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Perth Amboy Iron Works Inc. v. American Home Assurance Co.

Decided: June 30, 1988.


On appeal from the Superior Court of New Jersey, Law Division, Middlesex County.

Dreier, Baime and Ashbey. The opinion of the court was delivered by Dreier, J.A.D.


Plaintiffs have appealed from a judgment in their favor in the amount of $181,000, alleging that their claims were unduly restricted by various limiting pretrial and trial rulings by the trial judge. Plaintiffs are family businesses, Perth Amboy Iron Works, Inc. and Bocra Charters, Inc., (referred to collectively as plaintiff) which originally filed this action in the United States District Court for the District of New Jersey, where it was dismissed for lack of subject matter jurisdiction on October 7, 1983. The action was then filed in the Superior Court of New Jersey, Middlesex County. Plaintiff's complaint alleged negligence, breach of warranty, strict liability, fraud and misrepresentation, reckless conduct, and various violations of federal and state unfair trade practice laws against 45 corporate and individual defendants. Pretrial motions and stipulations resulted in the dismissal of all defendants from the action except for three corporate defendants: Ocean Yachts, Inc., Johnson & Towers, Inc. and General Motors Corp. The trial judge also dismissed plaintiff's claims under the Magnuson-Moss Warranty Act, 15 U.S.C. ยง 2301 et seq., the Unfair Competition Act, N.J.S.A. 56:4-1 et seq. and the Consumer Fraud Act, N.J.S.A. 56:8-1 et seq. During trial the judge further dismissed plaintiff's claims of fraud, and those for lost profits and punitive damages.

The six Bocra brothers, the sole shareholders in Perth Amboy Iron Works, formed Bocra Charters, Inc. after attending a Fort

Lauderdale boat show in November 1980 where they ordered a sport fishing boat manufactured by defendant Ocean Yachts.*fn1 Bocra Charters took title to the yacht in January 1981, and Perth Amboy Iron Works began leasing the yacht from Bocra Charters for a monthly fee. The yacht's engines were manufactured by Detroit Diesel Allison (DDA), a division of defendant General Motors (GM) (the manufacturer will be referred to as GM), and supplied to Ocean Yachts (OY) by defendant Johnson & Towers (J & T), an authorized GM distributor, who modified the engines for higher performance. Plaintiff paid $331,000 for the boat plus an additional $20,000 for fuel injection modifications which generated higher horsepower.

J & T allegedly had increased the horsepower beyond factory ratings, and GM had advised its dealers that such increases were unauthorized. The engines, however, were advertised as GM approved, and plaintiff contends that it was misled to believe that the engines were fully warranted by GM. This assertion of being misled, however, has little force, since GM in fact has honored its warranty through successive repairs and even replaced one of the engines with a similar one, also containing the same J & T fuel injector modification.*fn2

On its maiden voyage, the yacht experienced mechanical and electrical problems which were repaired under warranty by Ocean Yachts. The next six months were marked by a series of engine fires and a subsequent flurry of inspections, repairs and replacements which are discussed in greater detail infra. Plaintiff asserts that in October 1981 the yacht was docked to make some fairly minor repairs which revealed, little by little,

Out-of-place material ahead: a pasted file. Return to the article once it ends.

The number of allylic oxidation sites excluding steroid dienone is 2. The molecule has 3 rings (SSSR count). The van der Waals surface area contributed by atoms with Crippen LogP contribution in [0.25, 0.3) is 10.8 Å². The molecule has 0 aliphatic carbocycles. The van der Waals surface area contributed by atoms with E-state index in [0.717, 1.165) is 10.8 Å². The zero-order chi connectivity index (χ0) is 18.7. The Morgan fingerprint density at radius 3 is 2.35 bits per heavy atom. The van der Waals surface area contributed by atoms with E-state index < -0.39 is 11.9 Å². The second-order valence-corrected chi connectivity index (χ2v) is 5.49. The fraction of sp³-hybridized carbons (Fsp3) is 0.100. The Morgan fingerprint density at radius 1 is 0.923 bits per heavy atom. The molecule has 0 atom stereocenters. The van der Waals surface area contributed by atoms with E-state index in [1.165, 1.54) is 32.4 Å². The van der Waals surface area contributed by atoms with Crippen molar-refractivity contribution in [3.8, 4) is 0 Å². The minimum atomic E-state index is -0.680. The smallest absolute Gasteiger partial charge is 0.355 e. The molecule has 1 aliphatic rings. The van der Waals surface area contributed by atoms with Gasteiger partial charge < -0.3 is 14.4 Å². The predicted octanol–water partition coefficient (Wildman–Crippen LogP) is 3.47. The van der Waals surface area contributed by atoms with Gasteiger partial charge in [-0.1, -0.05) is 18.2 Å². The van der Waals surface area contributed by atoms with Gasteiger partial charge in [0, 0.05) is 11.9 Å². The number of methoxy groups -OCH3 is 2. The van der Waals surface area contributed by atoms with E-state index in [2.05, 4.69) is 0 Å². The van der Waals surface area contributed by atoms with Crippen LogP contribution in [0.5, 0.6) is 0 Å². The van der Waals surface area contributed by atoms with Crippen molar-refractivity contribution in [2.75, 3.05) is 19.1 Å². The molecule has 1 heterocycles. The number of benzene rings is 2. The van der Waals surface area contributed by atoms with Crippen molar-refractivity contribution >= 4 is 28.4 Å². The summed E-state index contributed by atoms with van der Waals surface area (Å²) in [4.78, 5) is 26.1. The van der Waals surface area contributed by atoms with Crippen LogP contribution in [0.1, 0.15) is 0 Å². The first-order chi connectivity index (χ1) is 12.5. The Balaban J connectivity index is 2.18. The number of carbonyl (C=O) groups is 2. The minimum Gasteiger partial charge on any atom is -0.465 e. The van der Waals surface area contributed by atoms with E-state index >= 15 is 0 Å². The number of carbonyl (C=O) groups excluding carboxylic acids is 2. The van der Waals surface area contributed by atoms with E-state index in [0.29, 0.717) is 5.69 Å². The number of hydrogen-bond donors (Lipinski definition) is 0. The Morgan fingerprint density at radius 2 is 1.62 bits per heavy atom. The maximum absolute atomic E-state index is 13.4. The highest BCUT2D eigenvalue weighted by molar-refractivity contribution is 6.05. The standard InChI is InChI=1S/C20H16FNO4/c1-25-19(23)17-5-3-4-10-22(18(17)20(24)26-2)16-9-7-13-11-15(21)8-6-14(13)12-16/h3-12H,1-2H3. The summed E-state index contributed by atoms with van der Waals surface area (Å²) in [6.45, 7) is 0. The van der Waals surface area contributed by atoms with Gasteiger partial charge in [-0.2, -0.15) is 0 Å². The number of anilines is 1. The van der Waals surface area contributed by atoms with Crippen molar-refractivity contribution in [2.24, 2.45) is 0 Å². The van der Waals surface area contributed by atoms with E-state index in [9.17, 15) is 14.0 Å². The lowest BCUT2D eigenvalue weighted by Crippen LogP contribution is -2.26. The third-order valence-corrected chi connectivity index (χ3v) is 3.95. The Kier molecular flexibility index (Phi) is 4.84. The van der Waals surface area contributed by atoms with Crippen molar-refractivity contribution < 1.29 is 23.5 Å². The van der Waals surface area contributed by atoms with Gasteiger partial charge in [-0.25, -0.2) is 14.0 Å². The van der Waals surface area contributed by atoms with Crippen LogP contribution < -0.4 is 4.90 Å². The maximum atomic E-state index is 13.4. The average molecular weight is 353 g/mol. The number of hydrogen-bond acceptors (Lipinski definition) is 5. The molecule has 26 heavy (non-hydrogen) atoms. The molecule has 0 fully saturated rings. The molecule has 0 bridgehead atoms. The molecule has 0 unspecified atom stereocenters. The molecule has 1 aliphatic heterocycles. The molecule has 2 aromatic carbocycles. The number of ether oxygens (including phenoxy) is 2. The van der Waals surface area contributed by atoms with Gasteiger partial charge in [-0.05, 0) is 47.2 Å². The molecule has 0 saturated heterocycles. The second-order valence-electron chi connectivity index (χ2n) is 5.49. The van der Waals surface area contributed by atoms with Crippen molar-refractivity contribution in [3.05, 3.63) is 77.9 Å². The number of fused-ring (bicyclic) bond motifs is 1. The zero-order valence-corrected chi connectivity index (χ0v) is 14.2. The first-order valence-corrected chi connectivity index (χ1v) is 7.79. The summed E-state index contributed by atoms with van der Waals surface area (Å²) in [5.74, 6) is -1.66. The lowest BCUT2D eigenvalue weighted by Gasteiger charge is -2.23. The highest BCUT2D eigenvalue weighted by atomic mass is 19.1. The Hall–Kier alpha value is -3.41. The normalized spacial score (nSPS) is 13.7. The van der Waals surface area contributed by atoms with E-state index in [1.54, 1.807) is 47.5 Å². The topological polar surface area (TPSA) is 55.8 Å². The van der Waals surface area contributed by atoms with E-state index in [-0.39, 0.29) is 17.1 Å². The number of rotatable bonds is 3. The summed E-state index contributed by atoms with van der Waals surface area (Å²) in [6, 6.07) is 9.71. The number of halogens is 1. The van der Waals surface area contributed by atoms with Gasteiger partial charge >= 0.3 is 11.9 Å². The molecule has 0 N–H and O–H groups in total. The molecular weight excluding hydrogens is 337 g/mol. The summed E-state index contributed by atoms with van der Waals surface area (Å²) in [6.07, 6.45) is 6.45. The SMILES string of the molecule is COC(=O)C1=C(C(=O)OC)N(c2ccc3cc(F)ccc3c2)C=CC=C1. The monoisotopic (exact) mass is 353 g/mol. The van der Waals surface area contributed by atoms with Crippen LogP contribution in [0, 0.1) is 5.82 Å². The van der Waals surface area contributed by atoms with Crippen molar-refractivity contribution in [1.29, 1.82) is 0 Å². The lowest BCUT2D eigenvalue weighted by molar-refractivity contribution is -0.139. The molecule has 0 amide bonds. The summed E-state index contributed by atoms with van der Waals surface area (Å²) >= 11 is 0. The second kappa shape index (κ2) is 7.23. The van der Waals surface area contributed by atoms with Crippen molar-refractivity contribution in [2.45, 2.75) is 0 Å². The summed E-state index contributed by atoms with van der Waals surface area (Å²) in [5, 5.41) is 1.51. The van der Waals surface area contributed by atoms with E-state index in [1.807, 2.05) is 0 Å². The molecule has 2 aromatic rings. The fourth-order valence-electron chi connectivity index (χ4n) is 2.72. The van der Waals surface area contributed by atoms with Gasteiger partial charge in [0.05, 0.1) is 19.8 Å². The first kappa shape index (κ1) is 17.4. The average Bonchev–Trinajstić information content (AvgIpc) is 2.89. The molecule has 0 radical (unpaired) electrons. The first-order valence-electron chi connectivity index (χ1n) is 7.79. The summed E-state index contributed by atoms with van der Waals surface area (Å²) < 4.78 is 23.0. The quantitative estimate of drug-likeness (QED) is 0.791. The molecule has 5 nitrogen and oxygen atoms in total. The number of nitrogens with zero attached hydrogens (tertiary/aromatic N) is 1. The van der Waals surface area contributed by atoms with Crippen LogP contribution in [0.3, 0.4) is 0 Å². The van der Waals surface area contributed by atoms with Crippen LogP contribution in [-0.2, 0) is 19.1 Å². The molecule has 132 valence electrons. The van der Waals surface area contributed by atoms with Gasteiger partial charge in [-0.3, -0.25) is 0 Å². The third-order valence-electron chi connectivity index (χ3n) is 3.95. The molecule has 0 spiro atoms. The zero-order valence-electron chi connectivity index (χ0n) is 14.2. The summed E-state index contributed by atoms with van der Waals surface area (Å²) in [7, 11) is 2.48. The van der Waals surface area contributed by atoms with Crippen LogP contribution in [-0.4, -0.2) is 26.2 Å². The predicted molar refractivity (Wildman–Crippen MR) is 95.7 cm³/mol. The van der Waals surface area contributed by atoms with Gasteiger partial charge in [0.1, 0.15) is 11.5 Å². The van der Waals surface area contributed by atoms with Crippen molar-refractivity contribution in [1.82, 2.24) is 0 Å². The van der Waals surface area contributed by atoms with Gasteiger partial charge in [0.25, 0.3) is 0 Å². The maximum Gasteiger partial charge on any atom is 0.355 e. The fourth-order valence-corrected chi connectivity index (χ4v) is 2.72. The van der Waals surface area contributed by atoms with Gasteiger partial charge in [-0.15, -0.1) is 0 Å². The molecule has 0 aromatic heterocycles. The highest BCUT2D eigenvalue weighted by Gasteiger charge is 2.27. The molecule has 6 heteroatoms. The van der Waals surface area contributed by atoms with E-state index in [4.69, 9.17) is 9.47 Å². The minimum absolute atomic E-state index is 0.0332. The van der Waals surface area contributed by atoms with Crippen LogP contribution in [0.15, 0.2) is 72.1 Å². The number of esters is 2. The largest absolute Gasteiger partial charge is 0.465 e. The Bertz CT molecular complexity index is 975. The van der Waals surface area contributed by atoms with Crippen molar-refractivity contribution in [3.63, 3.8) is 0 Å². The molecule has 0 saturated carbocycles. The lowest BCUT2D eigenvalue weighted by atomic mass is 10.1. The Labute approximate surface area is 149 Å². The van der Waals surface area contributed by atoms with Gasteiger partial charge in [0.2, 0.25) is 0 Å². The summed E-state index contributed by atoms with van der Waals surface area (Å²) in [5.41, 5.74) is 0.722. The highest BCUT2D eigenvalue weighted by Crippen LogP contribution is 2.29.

that the boat's structure and electrical system had both been damaged by fire and/or were inherently unsound,*fn3 and which required 18 months to repair. Plaintiff expended $261,000 to repair the fire-related damage and structural unsoundness, not including the cost to replace the engines with two new engines by a different manufacturer.*fn4 Defendants allege that plaintiff exploited an unfortunate situation and took this opportunity to refurbish and upgrade the yacht. After being instructed on the sole remaining theory of breach of warranty, the jury awarded $181,000 in damages to plaintiff.

Plaintiff raises the following seven points on this appeal:


The trial court's dismissal of plaintiffs' claim for violation of the Consumer Fraud Act, N.J.S.A. 56:8-1, et seq. was procedurally and substantively incorrect.


The trial court's sua sponte dismissal of plaintiffs' claim of legal fraud against all defendants is manifestly unjust and contrary to the law.


The trial court wrongfully limited plaintiffs' damages and eliminated evidence by the courts own definition.


Plaintiffs are entitled to pursue a remedy under the Magnuson-Moss Warranty Act.


The court improperly dismissed all claims for negligence, strict liability, punitive damages and fraud.


The trial court erred in denying plaintiffs' motion for a new trial.


The court below abused its judicial discretion and denied plaintiffs a fair trial by its misconduct.


The consumer fraud issue raises two questions: whether this case falls within the scope of the New Jersey Consumer Fraud Act, N.J.S.A. 56:8-1 et seq., and, if so, whether there were issues of fact precluding summary judgment. Plaintiff asserts that it was prepared to prove (1) that even though GM knew its distributors' modifications to GM engines were unsafe and defective, it permitted the GM and DDA logos to remain on the engines (and even gave written approval of the modification, although it was later retracted and the purchaser was not advised); (2) that GM and J & T concealed the defective nature of the engines after the sale; (3) that OY induced plaintiff into purchasing the yacht by knowingly and falsely representing the yacht's speed, charterability and seaworthiness; and (4) that OY covered up the yacht's fire damage and structural defects.